Posts Tagged ‘Passenger stations’

Indiana Monon Station at Risk

September 2, 2020

The former Monon depot in Bedford, Indiana, in July 1992. The track in the foreground connected the former Milwaukee Road with the former Monon. At the time, Soo Line operated two trains a day over this connection.

The former Monon passenger station in Bedford, Indiana, is at risk of demolition due to its dilapidated condition a preservation group has warned.

The station was built in 1926 of Indiana limestone. Bedford is the self-style “Limestone Capital of the World” and the Monon over the years shipped tons of the stone that was used to build numerous buildings across the country.

Passenger service at the depot ended in 1967, but the building housed an operator for several years afterwards.

After railroad use of the depot ended, Lawrence County officials began using it as a recycling center.

That use has since ended and the station has become a target for vandals. Deteriorating soffits are endangering the tile roof.

Community leaders and trail advocates have expressed interest in transforming the station into as a trail head for the Milwaukee Road Transportation Trailway, which is built on the former right of way of the Chicago, Milwaukee & St. Paul branch that once served Bedford.

The former Milwaukee Road passenger station has been preserved and converted into an information center, gathering space, and trail head for the Limestone Trail System.

Officials hope that saving the Monon Station could spur similar investment in the north edge of Downtown Bedford.

They have cautioned that preservation of the depot needs to occur soon before further deterioration makes preservation of the structure even more difficult and expensive.

New Perspective in Berea

May 19, 2019

Thousands of photographs of trains have been made in Berea over the years.

Most were probably made from or near the parking lot of the former Big Four depot, which is now a restaurant.

The photographer has stood just south of the CSX tracks to capture trains on those rails or the nearby Chicago Line of Norfolk Southern.

I know all about that because I’ve made countless such images.

Recently, though, I found a new angle I hadn’t considered before. I was walking on the bridge carrying Front Street over both railroads.

An eastbound CSX intermodal train came along and the idea came to me in a flash to get the train going past the depot.

Although I had a clear line of sight, there was a row of tall vegetation along the tracks. That hinders the image somewhat, but there was enough of an opening in it to get a reasonably open view of the lead locomotive’s nose.

This is, I believe, train Q020 and it has a distributed power unit toward the middle of the consist.

CSX Razing Historical Abandoned Facilities

June 20, 2018

CSX has been active of late swinging the wrecking ball and razing vacant stations and former interlocking towers along its right of way.

In a statement, CSX said it is considering safety and historical preservation in deciding which structures to take down.

However, in some instances the railroad has generated controversy by razing structures that local communities were seeking to preserve.

Such was the case last spring in Abbeville, South Carolina, where a station was razed even though preservationists contended that they had reached an agreement with CSX to save the station.

News reports in May said a state preservation society had negotiated with the railroad for the depot to be preserved and moved if $50,000 could be raised for the depot’s preservation.

However, CSX contended that the preservation group indicated it could not meet those financial requirements and the 128-year depot was razed.

Closer to home, the former New York Central station in Ashtabula was demolished on May 31, although preservation efforts in that case did not get to the stage of offering money for the building.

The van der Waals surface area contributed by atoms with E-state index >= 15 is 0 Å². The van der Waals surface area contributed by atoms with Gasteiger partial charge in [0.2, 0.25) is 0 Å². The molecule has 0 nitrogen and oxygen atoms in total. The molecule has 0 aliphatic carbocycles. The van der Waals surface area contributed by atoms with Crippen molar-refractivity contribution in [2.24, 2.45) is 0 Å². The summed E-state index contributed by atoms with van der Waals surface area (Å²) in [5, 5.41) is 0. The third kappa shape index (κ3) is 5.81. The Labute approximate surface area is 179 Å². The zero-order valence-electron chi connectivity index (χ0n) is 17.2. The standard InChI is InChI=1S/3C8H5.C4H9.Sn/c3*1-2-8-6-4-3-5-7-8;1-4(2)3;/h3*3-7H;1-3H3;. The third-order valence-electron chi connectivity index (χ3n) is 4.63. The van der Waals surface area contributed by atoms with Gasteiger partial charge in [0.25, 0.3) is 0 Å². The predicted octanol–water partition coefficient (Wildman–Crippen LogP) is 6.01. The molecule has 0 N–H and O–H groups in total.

CSX has also removed Chesapeake & Ohio-built interlocking towers at A Cabin in Alleghany, Virginia, and CW Cabin in Hinton, West Virginia.

Also catching the wrecking ball was the C&O Balcony Falls, Va., station.

In a statement CSX said it has been identifying structures that are vacant, have structural issues and overgrown vegetation. It also contended that it decides what to tear down on a case-by-case basis.

Still a Kent Landmark

March 10, 2018

Kent still has three railroad stations standing and the one that served the Erie Railroad gets most of the attention.

That is understandable because it has been restored and converted into a restaurant.

Its location on a bluff overlooking the Cuyahoga River also means that it shows up a lot in images made of CSX trains on the New Castle Subdivision running along the river below the bluff.

And with its pleasing architecture and red brick exterior, the ex-Erie depot makes for a good photo subject.

Getting a lot less love and looking a lot less attractive is the former Baltimore & Ohio passenger station.

It’s a plain Jane frame structure located just off Summit Street. Many a photograph has been made of westbound trains passing this station, but it is not the “go to” shot to be had in Kent of CSX operations.

I’m not sure what use that CSX makes of this structure. Maybe it is used by the maintenance of way forces.

It hasn’t hosted a passenger since April 30, 1971, the last day that the B&O dispatched it own passenger trains.

Amtrak’s Broadway Limited and later the Three Rivers passed by this station for years, but never stopped to board or discharge passengers.

As can be see, vandals have used the depot as a canvass.

Yet on the day that I made this image, I noticed later a carload of Kent State students had shown up to use the station as a photo prop.

It is still something of a Kent landmark even if it isn’t the grand old lady in town.

At Last I Can Check Galion Off My List

August 19, 2017

Photographing an eastbound CSX train passing the former Big Four passenger station in Galion has been on my “to do” list for a long time.

How long? I was still shooting slide film when I first became interested in getting the image.

I’ve been digital since July 2011 so that is at least six years. And I know photographing in Galion has been on my mind for at least a few years before that.

I’ve driven through Galion numerous times while en route to Marion. But I never stopped to get the Galion photograph.

Marion has far more traffic than Galion. Yes, everything that passes through Marion on the Mt. Victory Subdivision also goes through Galion.

And Galion gets some traffic off the Columbus Line, which joins the Mt. Victory Sub in Galion a short distance south of the Big Four station.

But Columbus Line traffic has dwindled to a trickle. There is a stack train that originates in Columbus (Q022) and some other traffic here and there.